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ELECTRONIC TRANSACTIONS AMENDMENT REGULATIONS 2008 (NO. 2) (SLI NO 163 OF 2008)
Electronic Transactions Act 1999
Section 16 of the Electronic Transactions Act 1999 (the Act) provides that the Governor‑General may make regulations prescribing matters required or permitted by the Act to be prescribed, or necessary or convenient to be prescribed for carrying out or giving effect to the Act.
The objects of the Act include facilitating the use of electronic transactions and enabling business and the community to use electronic communications in their dealings with the Government. The Act generally provides that if a Commonwealth law requires or permits transactions to be in written form that requirement is met if the transaction is made in electronic form.
However, under subsection 13(3) of the Act, certain laws of the Commonwealth may be exempted from the operation of Division 2 of the Act by being specified in regulations. The effect of the exemption is that requirements in those laws for writing, signature and production and retention of documents cannot be met in an electronic form. The Electronic Transactions Regulations 2000 (the Principal Regulations) specify those laws that are exempt from Division 2.
Schedule 1 to the Principal Regulations sets out the laws of the Commonwealth to which certain provisions of the Act do not apply.
The Regulations insert a reference to the First Home Saver Accounts Act 2008 (the FHSA Act) into Schedule 1, so that Part 7 of the FHSA Act is exempt from the requirements of subsection 8(1), Division 2 of Part 2 and sections 14 and 15 of the Act.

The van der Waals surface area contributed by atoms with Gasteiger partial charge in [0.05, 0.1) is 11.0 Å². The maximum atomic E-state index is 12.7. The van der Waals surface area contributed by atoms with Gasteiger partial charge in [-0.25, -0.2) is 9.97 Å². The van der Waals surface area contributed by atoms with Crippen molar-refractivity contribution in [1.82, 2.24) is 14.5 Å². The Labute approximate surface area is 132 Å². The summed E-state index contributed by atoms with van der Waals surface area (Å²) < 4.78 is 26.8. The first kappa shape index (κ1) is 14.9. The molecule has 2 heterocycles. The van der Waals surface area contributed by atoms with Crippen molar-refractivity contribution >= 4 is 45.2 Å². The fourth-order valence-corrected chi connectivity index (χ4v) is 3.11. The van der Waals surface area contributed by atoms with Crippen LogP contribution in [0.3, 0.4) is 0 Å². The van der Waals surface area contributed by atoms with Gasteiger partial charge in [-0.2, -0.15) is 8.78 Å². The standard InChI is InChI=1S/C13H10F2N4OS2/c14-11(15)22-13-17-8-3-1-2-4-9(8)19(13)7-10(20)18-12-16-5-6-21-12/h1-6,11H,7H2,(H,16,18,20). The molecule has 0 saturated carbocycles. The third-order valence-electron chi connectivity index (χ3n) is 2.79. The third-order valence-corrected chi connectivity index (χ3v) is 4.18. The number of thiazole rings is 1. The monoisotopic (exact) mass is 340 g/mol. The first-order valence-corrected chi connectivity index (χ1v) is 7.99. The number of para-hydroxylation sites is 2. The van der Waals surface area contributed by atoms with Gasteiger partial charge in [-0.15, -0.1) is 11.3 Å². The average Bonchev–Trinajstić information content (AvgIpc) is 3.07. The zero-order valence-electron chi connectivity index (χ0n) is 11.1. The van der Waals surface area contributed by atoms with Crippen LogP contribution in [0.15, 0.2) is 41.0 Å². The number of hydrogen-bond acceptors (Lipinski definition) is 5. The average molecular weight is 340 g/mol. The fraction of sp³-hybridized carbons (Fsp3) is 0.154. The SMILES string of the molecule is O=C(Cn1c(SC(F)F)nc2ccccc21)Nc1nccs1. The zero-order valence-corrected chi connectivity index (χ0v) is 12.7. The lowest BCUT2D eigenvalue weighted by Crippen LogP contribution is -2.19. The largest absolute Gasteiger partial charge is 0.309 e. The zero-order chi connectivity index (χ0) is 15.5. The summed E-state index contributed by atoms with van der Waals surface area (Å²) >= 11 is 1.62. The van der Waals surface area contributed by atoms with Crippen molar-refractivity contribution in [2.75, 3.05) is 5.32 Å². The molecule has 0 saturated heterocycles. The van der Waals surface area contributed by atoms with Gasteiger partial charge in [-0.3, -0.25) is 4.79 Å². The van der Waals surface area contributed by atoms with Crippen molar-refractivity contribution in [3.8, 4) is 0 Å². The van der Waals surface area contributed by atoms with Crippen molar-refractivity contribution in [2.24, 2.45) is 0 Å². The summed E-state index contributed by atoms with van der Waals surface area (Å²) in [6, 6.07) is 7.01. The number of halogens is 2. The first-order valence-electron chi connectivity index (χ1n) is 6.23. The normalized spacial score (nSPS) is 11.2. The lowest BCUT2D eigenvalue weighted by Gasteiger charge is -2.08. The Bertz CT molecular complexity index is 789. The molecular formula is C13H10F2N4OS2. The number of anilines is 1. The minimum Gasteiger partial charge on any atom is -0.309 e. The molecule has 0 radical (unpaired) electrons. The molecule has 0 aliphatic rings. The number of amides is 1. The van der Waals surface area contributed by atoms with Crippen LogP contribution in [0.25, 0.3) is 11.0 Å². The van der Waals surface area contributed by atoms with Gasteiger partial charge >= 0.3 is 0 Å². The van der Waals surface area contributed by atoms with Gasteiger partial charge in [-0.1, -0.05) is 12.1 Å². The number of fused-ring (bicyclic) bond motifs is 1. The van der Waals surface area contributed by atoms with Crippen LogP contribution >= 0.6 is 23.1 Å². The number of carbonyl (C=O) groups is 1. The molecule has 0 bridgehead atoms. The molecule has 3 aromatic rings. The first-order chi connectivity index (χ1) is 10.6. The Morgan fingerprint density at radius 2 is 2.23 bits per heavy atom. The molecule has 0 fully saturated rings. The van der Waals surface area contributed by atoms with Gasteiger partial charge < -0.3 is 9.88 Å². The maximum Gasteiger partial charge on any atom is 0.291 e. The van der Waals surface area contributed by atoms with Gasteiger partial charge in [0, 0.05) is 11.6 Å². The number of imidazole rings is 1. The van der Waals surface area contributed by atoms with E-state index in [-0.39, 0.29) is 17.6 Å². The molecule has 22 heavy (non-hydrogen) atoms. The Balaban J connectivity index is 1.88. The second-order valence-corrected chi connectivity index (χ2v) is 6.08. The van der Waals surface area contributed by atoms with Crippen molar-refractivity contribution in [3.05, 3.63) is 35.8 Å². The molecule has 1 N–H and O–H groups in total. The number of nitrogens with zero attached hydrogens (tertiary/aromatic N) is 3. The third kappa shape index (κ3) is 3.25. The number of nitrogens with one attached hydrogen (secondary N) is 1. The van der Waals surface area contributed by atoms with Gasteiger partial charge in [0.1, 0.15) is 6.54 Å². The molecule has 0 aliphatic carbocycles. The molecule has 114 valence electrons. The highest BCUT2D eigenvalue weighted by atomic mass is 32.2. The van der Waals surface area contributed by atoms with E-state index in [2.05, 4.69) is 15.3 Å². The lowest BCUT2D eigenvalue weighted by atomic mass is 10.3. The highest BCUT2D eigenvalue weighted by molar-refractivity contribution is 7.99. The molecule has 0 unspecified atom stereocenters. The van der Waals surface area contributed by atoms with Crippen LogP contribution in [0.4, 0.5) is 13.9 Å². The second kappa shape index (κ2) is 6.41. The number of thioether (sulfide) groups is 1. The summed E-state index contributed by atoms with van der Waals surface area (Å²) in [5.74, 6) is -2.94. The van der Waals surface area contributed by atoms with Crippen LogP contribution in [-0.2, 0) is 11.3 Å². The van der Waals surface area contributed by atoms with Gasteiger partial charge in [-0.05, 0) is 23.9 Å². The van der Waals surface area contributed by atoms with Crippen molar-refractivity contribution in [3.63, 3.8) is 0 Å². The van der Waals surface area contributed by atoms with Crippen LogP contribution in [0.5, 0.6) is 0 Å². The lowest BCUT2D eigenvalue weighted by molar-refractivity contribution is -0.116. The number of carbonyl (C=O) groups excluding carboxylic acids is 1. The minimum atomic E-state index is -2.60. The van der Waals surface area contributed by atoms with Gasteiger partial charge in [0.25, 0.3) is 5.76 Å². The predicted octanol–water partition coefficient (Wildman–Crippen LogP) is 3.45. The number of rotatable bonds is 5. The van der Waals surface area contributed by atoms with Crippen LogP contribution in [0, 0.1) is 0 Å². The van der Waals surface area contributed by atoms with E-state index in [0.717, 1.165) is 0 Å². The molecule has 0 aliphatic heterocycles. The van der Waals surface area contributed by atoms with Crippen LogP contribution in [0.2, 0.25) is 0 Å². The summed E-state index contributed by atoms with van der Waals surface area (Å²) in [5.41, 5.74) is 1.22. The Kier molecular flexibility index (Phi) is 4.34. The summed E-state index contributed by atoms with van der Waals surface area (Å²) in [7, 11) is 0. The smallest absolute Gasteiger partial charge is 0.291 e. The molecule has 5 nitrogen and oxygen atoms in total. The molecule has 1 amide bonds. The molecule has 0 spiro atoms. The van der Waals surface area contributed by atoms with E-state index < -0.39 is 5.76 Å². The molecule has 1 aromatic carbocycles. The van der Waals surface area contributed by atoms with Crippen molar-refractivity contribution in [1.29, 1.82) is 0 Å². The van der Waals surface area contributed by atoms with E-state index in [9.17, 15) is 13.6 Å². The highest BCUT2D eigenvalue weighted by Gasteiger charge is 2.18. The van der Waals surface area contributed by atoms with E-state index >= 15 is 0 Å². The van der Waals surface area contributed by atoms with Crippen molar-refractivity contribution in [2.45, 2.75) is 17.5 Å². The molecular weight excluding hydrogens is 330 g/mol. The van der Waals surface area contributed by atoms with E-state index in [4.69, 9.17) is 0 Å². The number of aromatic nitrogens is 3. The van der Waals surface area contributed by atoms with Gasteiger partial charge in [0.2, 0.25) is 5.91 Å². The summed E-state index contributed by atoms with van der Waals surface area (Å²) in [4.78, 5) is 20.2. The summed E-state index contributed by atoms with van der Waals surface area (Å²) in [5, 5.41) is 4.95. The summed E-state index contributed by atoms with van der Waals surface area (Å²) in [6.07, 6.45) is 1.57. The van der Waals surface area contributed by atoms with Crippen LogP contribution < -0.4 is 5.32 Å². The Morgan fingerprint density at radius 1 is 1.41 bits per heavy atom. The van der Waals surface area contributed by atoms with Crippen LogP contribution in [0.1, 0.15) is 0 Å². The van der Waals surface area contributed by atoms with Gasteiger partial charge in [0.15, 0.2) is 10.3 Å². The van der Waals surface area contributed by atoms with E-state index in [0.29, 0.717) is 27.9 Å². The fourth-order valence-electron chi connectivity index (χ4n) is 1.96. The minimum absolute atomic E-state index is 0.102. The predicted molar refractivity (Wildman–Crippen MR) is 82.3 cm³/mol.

The effect of the amendment is that First Home Saver Account (FHSA) providers submitting certain applications and notices under the FHSA Act to the Australian Prudential Regulation Authority (APRA) need to provide hard copies of these documents.
Under Part 7 of the FHSA Act, account providers that are registrable superannuation entity (RSE) licensees must apply to APRA for authorisation before offering FHSAs. Account providers that are authorised deposit-taking institutions and life insurance companies are required to submit a notice to APRA before offering FHSAs.
These applications and notices require signatures, but APRA does not currently have the technology to accept electronic signatures. An electronic signature is intended to take the place of a traditional handwritten signature in a document. Its purpose is to identify the person, provide certainty that the person was involved in signing/approving the document and associate the person with the content of the document. An example of an electronic signature is a digitised version of a handwritten signature. At present, APRA does not have the technology in place to convert handwritten signatures into a digitised version and will continue to require a handwritten signature on its forms.
The exemption is consistent with exemptions provided to other prudential laws (the Banking Act 1959, the Insurance Act 1973, the Life Insurance Act 1995 and the Superannuation Industry (Supervision) Act 1993).
The Regulations are a legislative instrument for the purposes of the Legislative Instruments Act 2003.
The Regulations commenced on the day after they were registered on the Federal Register of Legislative Instruments.
These Regulations form part of a package of amendments relating to the introduction of the First Home Saver Accounts scheme. As part of consultation for the package of regulations, the Government has consulted industry representatives through a Technical Reference Group, the Attorney-Generalís Department and the Australian Prudential Regulation Authority in making these regulations.
Additionally, as part of a public consultation on the proposed scheme, APRA sent a letter to authorised deposit-taking institutions, life companies and RSE licensees seeking comments in June 2008. The letter included a draft of the Application for Authorisation form for RSE licensees who wish to provide FHSAs.